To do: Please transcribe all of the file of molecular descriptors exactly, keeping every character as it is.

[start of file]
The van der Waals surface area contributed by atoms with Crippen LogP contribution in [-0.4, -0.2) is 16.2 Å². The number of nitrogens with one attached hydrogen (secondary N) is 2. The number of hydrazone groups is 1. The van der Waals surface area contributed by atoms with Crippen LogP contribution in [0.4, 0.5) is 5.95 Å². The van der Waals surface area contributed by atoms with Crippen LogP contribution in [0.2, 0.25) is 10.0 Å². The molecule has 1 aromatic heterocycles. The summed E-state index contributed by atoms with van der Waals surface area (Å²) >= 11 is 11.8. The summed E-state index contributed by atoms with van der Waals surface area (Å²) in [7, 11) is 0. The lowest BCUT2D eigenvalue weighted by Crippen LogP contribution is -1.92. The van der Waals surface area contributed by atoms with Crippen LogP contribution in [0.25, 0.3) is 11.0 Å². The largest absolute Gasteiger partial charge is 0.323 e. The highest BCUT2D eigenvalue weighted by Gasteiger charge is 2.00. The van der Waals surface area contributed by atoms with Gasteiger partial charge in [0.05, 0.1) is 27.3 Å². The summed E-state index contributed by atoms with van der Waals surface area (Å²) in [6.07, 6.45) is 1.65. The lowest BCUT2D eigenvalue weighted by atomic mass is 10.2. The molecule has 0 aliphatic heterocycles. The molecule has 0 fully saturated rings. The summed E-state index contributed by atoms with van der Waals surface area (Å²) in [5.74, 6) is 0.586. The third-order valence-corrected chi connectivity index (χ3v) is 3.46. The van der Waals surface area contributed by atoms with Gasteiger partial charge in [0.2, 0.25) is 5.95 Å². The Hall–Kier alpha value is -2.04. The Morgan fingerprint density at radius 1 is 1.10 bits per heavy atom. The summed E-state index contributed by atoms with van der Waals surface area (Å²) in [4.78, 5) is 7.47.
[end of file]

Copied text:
The van der Waals surface area contributed by atoms with Crippen LogP contribution in [-0.4, -0.2) is 16.2 Å². The number of nitrogens with one attached hydrogen (secondary N) is 2. The number of hydrazone groups is 1. The van der Waals surface area contributed by atoms with Crippen LogP contribution in [0.4, 0.5) is 5.95 Å². The van der Waals surface area contributed by atoms with Crippen LogP contribution in [0.2, 0.25) is 10.0 Å². The molecule has 1 aromatic heterocycles. The summed E-state index contributed by atoms with van der Waals surface area (Å²) >= 11 is 11.8. The summed E-state index contributed by atoms with van der Waals surface area (Å²) in [7, 11) is 0. The lowest BCUT2D eigenvalue weighted by Crippen LogP contribution is -1.92. The van der Waals surface area contributed by atoms with Crippen LogP contribution in [0.25, 0.3) is 11.0 Å². The largest absolute Gasteiger partial charge is 0.323 e. The highest BCUT2D eigenvalue weighted by Gasteiger charge is 2.00. The van der Waals surface area contributed by atoms with Gasteiger partial charge in [0.05, 0.1) is 27.3 Å². The summed E-state index contributed by atoms with van der Waals surface area (Å²) in [6.07, 6.45) is 1.65. The lowest BCUT2D eigenvalue weighted by atomic mass is 10.2. The molecule has 0 aliphatic heterocycles. The molecule has 0 fully saturated rings. The summed E-state index contributed by atoms with van der Waals surface area (Å²) in [5.74, 6) is 0.586. The third-order valence-corrected chi connectivity index (χ3v) is 3.46. The van der Waals surface area contributed by atoms with Gasteiger partial charge in [0.2, 0.25) is 5.95 Å². The Hall–Kier alpha value is -2.04. The Morgan fingerprint density at radius 1 is 1.10 bits per heavy atom. The summed E-state index contributed by atoms with van der Waals surface area (Å²) in [4.78, 5) is 7.47.